sending their invitations to mankind; and the different reception of their respective guests. These seem to be detached pieces, which Solomon might write and give to young people about his court, to inalruct them in the same thing, by a variety of language and images, according to the manner of the easterns. He here describes wisdom as a princess, making a splendid entertainment for her guests. i
ISDOM hath builded her house, she hath hewn out
her seven pillars ; in allusion to the custom of the eastern princes, who entertained their guests in gardens, where pavil. % ions or tents were spread upon a number of pillars : She hath
killed her beasts ; she hath mingled her wine of various kinds ; 8 she hath also furnished her table. She hath sent forth her
maidens :* she crieth upon the highest places of the city, 4 Whoso [is] simple, let him turn in hither ; I am willing to re
ceive the weakest and the vilest : [as for] him that wanteth unŚ derstanding, she saith to him, Come, eat of my bread, and
drink of the wine (which] I have mingled, that is, hear my in
structions, and receive my consolations : and in order to this, 6 Forsake the foolish, and live ;
of understand ing.
And my first lesson is, that to despise reproof is a most hateÝ fui character : He that reproveth a scorner getteth to himself
shame, by being disappoinied : and he that rebuketh a wicked
[man, getteth) himself a blot, by being censured and reproached. $ Reprove not a scorner, lest he hate thee : rebuke a wise man, 9 and he will love thee. Give [instruction) to a wise (man,) and
he will be yet wiser : teach a just [man,) and he will increase to in learning. The fear of the LORD [is] the beginning of wis.
dom ; and the knowledge of the holy, that is, of holy things, the 11 doctrines and services of religion, [is] understanding. For by
me thy days shall be multiplied, and the years of thy life shall 12 be increased. If thou be wise, thou shalt be wise for thyself :
but [if] thou scornest, thou alone shalt bear [it ;]. I shall receive
• A circumstanee of decorum, as it would have been reckoned an infamous thing in those songtries for a lady to be attended by men bervasts.
neither benefit by the one, nor prejudice by the other ; it is thinc
own interest which is solely concerned. 13 A foolish woman, that is, folly, the contrast of true wisdom, [is]
clamorous : (she is] simple, and knoweth nothing ; she speaks in
a loud, impudent manner, but is perfectly ignorant of God and re14 ligion. For she sitteth at the door of her house, on a seat in the 15 high places of the city, To call passengers who go right on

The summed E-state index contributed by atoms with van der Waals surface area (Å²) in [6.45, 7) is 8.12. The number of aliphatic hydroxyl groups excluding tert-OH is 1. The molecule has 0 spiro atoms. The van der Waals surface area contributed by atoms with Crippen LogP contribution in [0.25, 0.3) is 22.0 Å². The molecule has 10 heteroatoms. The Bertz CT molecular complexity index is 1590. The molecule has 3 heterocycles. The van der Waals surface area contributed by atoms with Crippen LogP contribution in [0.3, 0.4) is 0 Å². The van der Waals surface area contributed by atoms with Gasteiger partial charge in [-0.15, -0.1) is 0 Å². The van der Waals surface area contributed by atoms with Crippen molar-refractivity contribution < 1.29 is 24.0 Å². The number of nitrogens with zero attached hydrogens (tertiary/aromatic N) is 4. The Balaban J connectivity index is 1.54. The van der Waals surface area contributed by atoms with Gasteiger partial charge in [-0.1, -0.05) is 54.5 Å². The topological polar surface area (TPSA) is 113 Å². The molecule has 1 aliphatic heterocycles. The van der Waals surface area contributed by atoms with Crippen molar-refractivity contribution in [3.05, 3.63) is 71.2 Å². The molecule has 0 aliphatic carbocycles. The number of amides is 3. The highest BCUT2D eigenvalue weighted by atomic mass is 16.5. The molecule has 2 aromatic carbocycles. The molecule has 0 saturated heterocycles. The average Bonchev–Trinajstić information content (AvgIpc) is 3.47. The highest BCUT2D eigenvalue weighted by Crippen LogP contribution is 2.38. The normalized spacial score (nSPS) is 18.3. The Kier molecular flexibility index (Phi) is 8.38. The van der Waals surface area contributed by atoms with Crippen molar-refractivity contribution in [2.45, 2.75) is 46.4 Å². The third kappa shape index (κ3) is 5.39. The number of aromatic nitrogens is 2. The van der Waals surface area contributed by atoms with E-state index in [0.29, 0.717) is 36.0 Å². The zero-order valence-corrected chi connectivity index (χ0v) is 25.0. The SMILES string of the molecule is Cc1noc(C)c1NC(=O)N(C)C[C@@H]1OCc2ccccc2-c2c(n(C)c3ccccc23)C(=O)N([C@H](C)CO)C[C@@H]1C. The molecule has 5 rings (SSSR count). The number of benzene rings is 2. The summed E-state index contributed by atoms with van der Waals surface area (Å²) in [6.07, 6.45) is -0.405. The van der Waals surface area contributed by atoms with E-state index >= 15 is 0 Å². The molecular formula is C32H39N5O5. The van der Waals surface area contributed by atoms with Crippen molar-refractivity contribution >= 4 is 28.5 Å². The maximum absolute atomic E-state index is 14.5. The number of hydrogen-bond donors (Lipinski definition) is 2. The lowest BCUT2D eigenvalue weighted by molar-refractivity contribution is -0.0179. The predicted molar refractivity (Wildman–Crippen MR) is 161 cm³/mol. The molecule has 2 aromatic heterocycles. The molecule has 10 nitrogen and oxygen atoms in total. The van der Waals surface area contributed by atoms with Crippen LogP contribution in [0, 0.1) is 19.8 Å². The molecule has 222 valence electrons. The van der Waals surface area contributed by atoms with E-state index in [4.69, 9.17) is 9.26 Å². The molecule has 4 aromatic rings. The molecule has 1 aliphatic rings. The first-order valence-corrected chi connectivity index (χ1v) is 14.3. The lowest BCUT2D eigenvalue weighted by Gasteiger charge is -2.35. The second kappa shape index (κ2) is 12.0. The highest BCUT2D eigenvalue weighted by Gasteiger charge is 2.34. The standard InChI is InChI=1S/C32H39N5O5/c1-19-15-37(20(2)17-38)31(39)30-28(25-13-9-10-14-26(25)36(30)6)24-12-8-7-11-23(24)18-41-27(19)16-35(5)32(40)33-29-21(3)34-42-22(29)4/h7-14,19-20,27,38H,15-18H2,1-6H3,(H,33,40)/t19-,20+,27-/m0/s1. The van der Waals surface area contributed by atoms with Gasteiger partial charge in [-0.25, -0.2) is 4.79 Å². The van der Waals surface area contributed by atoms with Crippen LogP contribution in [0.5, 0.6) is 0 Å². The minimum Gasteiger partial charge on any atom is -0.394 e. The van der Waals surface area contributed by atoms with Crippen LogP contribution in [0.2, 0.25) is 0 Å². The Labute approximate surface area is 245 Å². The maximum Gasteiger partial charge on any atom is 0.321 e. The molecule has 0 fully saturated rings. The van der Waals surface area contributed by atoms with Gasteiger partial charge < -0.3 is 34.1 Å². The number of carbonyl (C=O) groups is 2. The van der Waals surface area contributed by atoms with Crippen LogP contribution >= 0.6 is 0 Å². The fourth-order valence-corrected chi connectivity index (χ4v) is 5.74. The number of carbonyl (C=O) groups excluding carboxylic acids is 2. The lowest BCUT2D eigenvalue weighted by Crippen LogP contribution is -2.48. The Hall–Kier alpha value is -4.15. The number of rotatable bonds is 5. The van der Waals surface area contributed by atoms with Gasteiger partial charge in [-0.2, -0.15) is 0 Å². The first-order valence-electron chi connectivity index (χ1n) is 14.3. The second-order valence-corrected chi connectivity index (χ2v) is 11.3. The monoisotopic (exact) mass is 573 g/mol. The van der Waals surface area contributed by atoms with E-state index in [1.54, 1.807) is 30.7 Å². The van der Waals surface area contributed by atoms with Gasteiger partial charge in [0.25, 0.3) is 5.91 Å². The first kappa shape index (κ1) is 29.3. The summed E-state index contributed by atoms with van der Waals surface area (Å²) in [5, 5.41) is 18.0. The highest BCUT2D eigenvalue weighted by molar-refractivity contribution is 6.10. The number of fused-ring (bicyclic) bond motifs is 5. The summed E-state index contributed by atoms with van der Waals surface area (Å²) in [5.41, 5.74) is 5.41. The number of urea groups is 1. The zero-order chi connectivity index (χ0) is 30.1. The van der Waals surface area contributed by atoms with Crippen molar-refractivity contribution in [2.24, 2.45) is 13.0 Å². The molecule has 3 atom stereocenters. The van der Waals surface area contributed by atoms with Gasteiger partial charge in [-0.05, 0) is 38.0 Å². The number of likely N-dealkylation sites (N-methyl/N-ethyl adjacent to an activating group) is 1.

their ways ; who pursue their business, or are going to the place 16 where they might receive instruction : Whoso (is) simple, let him
turn in hither; using the same language as wisdom, and urging the
great pleasure arising from prohibited gratifications : and (as for] 17 him that wanteth understanding, she saith to him, Stolen
waters, or pleasures, are sweet, and bread [eaten) in secret is 13 pleasant. But to comply with her invitation would be destructive, for he knoweth not that the dead (are) there ; [and that) her guests (are] in the depths of hell ; not only the bodies of those who had been murdered in their criminal pursuits, or died marfyrs to their lusts, but the spirits of the damned come to the enteriainment, assembling as it were to seize their prey, and conduct the kinner down to the depths of hell.
ner in which we receive reproof. If we hate those who reprove us, blame them, despise them, call them uncharitable, or impertinent, it shows that we are fools and scorners; but if we love a faithful reprover, take his rebuke well, ápply our minds to grow wiser by it, and correct the error which he reproves, it is a sure mark of wisdom, and the way to grow better. Let us try ourselves then by this mark, for, v. 12, if ihou be ovise, thou shalt be wise for thyself; but if thou scornes!, thou alone shalt bear it.
2. How desirable is it that young people should make a wise choice! Wisdom and folli, holiness and sin, each address them, and solicit their compliance. Othat they would examine the proposals of each, but always remember to take into the account future consequences. Wisdom's address is mild and rational, sie proposes your benefit, and only requires you to forsake what will be your destruction. But carnal and criminal pleasures are noisy ani pressing; they promise you much delight in forbidden enjoyments; but the dead are there ; and if you are the guests of folly, the entertainment will end in the depths of hell. Thus does Solomon set before them, thus do faithful monitors and friends, set before thrr.2 life and death, the blessing and the curse ; forsake then the
foolish and live. VOL. V.